Improving surgery recovery for children undergoing surgery for inflammatory bowel disease: Laying the groundwork

Principal Investigator: Mehul V. Rahul, MD; Co-Principal Investigator: Salva N. Balbale, MS, Doctoral Candidate Enhanced Recovery Protocols (ERPs) are evidence-based interventions that utilize perioperative education and counseling provided through surgery and recovery to safe discharge. ERPs have been found to decrease hospital length of stay, in-hospital costs, and complications among a variety of adult surgical populations, including those undergoing abdominal and gastrointestinal tract surgery. As many as 17 percent of the 70,000 children with IBD in the United States need surgery within five years of diagnosis to manage their disease. ERPs offer an opportunity to enhance the care of these young patients, yet these strategies are currently lagging in the pediatric setting. This study will lay the groundwork and provide a baseline assessment of ERPs in 15 pediatric surgical practice sites across the country. The investigators will evaluate the effectiveness and impact of ERPs on outcomes, and use their findings in the development of an implementation...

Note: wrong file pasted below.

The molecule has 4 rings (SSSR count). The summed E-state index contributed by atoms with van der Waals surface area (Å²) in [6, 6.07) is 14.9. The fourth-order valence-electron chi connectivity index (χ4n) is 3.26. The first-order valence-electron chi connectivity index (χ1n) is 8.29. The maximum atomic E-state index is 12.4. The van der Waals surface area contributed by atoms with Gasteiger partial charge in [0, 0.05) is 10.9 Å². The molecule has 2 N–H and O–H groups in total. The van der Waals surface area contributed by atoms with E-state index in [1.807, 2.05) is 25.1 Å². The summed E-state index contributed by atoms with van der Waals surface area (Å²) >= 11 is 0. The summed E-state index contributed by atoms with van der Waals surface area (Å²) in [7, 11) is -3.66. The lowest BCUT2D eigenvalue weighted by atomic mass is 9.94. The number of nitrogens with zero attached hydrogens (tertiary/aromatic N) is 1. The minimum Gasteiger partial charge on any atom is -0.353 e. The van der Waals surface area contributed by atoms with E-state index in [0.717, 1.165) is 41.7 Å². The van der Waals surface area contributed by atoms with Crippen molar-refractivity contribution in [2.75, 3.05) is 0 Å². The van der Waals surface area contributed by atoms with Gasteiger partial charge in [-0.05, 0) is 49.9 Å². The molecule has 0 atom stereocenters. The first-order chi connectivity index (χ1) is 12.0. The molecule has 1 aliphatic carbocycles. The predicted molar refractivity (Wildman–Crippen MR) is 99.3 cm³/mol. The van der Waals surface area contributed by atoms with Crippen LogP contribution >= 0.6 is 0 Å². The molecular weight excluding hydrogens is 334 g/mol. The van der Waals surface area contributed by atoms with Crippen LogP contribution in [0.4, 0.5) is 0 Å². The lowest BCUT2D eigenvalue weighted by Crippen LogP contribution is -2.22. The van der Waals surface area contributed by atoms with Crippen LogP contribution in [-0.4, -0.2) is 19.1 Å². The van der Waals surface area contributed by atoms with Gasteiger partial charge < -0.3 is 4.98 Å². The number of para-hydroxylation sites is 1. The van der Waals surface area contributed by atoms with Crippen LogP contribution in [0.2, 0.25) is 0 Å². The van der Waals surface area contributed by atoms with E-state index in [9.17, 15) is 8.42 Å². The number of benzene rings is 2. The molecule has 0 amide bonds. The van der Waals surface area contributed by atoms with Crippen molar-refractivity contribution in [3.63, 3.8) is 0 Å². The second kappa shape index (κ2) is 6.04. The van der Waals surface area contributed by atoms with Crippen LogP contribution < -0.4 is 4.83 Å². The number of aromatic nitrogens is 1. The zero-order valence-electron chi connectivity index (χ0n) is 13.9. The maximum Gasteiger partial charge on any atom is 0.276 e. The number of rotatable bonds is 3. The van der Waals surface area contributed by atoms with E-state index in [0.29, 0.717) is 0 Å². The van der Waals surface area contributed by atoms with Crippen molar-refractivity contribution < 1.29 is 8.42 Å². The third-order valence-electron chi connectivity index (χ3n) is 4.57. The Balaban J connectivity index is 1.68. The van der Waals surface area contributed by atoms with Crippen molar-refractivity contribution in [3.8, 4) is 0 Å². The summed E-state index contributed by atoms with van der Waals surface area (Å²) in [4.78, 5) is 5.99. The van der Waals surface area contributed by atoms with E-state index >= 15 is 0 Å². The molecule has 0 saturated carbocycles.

A Clinical Trial of Standard Repair Versus a Novel Repair for Hiatal Hernia

Principal Investigator: Eric S. Hungness, MD Muscular weakness at the junction of the diaphragm and esophagus (hiatal hernia) is a common problem that may result in heartburn, difficulty swallowing, or anemia. Current surgical repair techniques have an unacceptably high hernia recurrence rate. A novel surgical material was developed at Northwestern University and has demonstrated promising results in animal and human studies. This project will investigate the efficacy of an innovative mesh suture in hiatal hernia repair, as compared to the current gold standard material. The principle outcome of interest will be measured by a non-invasive x-ray examination 6 months following surgery. The hope is that patients undergoing repair with the novel material will have...